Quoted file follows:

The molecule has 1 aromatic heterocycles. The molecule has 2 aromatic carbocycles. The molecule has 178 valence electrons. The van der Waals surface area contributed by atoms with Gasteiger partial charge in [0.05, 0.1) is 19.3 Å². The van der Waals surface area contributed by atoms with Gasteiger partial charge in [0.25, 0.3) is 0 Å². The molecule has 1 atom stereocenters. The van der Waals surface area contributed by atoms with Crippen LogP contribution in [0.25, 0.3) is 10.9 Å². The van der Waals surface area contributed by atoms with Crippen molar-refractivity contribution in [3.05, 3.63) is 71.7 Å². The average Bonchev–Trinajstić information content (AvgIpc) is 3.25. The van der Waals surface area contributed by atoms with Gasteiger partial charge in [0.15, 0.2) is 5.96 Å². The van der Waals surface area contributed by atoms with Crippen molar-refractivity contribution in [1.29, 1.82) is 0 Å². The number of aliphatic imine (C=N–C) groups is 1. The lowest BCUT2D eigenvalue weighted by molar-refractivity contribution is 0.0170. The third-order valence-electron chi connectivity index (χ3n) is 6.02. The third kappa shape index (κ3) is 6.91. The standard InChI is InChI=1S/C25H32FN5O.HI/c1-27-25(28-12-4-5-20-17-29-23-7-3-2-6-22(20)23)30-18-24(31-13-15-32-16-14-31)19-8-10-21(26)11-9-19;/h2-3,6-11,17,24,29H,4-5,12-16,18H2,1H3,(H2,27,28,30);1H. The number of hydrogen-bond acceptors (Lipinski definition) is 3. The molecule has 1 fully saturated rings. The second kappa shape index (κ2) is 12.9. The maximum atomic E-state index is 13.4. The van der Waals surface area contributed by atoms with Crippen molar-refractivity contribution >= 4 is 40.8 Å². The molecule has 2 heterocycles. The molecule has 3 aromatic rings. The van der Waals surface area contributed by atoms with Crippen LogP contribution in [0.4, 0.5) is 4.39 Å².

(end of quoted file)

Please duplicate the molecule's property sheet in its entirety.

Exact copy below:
The molecule has 1 aromatic heterocycles. The molecule has 2 aromatic carbocycles. The molecule has 178 valence electrons. The van der Waals surface area contributed by atoms with Gasteiger partial charge in [0.05, 0.1) is 19.3 Å². The van der Waals surface area contributed by atoms with Gasteiger partial charge in [0.25, 0.3) is 0 Å². The molecule has 1 atom stereocenters. The van der Waals surface area contributed by atoms with Crippen LogP contribution in [0.25, 0.3) is 10.9 Å². The van der Waals surface area contributed by atoms with Crippen molar-refractivity contribution in [3.05, 3.63) is 71.7 Å². The average Bonchev–Trinajstić information content (AvgIpc) is 3.25. The van der Waals surface area contributed by atoms with Gasteiger partial charge in [0.15, 0.2) is 5.96 Å². The van der Waals surface area contributed by atoms with Crippen molar-refractivity contribution in [1.29, 1.82) is 0 Å². The number of aliphatic imine (C=N–C) groups is 1. The lowest BCUT2D eigenvalue weighted by molar-refractivity contribution is 0.0170. The third-order valence-electron chi connectivity index (χ3n) is 6.02. The third kappa shape index (κ3) is 6.91. The standard InChI is InChI=1S/C25H32FN5O.HI/c1-27-25(28-12-4-5-20-17-29-23-7-3-2-6-22(20)23)30-18-24(31-13-15-32-16-14-31)19-8-10-21(26)11-9-19;/h2-3,6-11,17,24,29H,4-5,12-16,18H2,1H3,(H2,27,28,30);1H. The number of hydrogen-bond acceptors (Lipinski definition) is 3. The molecule has 1 fully saturated rings. The second kappa shape index (κ2) is 12.9. The maximum atomic E-state index is 13.4. The van der Waals surface area contributed by atoms with Crippen molar-refractivity contribution >= 4 is 40.8 Å². The molecule has 2 heterocycles. The molecule has 3 aromatic rings. The van der Waals surface area contributed by atoms with Crippen LogP contribution in [0.4, 0.5) is 4.39 Å².